We aggregated the survey responses into 36 binary dependent variables to analyze the differences of influencing factors, motivations for participation, and barriers to retention in research among subgroups of the study population. Due to small cell sizes, we condensed the rankings of each response into dichotomous variables (“selected,” “not selected”) that represented a participant’s response to selecting items as essential influencing factors, motivations, or barriers.
Of the demographic variables available, we selected and dichotomized three variables a priori with the potential to inform future research recruitment and retention protocols. Specifically, we conducted comparisons by gender given mixed findings from previous research on the association between gender and reasons for research participation [29, 30]. Analyses by geographic location and type of drug use address gaps in the literature on how these factors may impact research participation. The latter is especially important given the evolving drug epidemic in rural areas from one that is predominated by opioids to one of polysubstance use involving methamphetamine . We assessed differences in the dependent variable by the independent variables of gender (male, female), region (Appalachia, Oregon), and preferred drug of choice (heroin, methamphetamine). We combined Kentucky and Ohio into a single “Appalachia” group for several conceptual and statistical reasons: the stratified prevalence ratios of Kentucky and Ohio were similar when compared to Oregon, the Kentucky and Ohio research sites are geographically close, and both are in the Appalachian region. Of the preferred choice of drug options included in our survey, we compared heroin and methamphetamine as most participants selected one or the other as their ideal drug of choice. To ensure that “preferred drug of choice” reflected actual use, we verified that most participants had access to their preferred drug of choice by generating cross tabulations with their preferred drug of choice and reported substance use in the past 30 days.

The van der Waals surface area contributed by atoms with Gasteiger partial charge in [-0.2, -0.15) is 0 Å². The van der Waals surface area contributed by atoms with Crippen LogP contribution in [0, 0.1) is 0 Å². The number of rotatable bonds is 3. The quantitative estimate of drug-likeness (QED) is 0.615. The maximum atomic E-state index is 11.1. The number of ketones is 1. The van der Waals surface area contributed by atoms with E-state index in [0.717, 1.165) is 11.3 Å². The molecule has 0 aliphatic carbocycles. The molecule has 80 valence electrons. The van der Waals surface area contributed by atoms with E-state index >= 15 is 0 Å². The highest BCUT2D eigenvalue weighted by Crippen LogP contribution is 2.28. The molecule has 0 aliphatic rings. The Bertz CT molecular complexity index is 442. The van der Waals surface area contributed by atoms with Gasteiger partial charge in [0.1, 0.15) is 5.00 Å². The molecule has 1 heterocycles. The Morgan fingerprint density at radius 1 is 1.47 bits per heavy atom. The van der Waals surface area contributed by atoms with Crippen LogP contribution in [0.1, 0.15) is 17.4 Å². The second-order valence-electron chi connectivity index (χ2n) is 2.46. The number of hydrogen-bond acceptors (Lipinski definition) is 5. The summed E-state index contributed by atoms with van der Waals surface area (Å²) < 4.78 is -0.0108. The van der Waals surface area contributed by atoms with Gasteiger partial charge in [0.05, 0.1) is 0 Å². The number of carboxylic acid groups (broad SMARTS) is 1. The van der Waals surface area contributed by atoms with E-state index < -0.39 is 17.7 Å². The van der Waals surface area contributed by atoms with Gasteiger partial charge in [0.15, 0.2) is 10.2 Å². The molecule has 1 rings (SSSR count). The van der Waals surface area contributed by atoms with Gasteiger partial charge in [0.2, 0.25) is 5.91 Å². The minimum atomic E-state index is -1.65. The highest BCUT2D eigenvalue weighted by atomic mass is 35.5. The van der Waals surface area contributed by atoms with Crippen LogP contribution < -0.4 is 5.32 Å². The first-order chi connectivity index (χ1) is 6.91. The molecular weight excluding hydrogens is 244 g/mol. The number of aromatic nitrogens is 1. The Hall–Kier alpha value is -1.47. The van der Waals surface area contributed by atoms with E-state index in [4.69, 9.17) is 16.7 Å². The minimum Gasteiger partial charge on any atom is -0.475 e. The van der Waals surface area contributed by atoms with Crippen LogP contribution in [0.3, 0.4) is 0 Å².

We selected log-binomial regression a priori to assess differences in site, gender, and preferred drug use for each of the 36 selected responses. Prevalence ratios (PR) and corresponding 95% confidence intervals (CI) were estimated for each bivariable model. To reduce bias and improve model precision, only survey items with at least ten responses at each level of the binary dependent variable were modeled [49,50,51].
We aggregated and analyzed data using SAS software version 9.4 (SAS Institute Inc., Cary, NC) at Oregon Health and Science University and the Ohio State University. Plots were developed with the “HH” package in R version 4.0.2 (R Core Team, Vienna, Austria )[52, 53]. The Ohio State University Institutional Review Board, University of Kentucky Institutional Review Board, and Oregon Health and Science University Institutional Review Board approved this study.
A total of 290 participants completed the survey. In Oregon and Kentucky, a total of 218 participants were screened and completed the survey, and 34 participants were ineligible, for reasons including not meeting drug use eligibility criteria (n = 28), living outside of the study location (n = 4), or missing information for all eligibility criteria (n = 2). In Ohio, a total of 72 participants were screened and completed the survey. Participant eligibility was assessed verbally using a recruitment and eligibility script, and the number of ineligible participants and reasons for ineligibility were not recorded. Furthermore, one Ohio participant was excluded from the analyses due to missing age and could not be confirmed to meet study eligibility. The final analytic sample contained 255 participants and included a complete set of responses for all independent and dependent variables.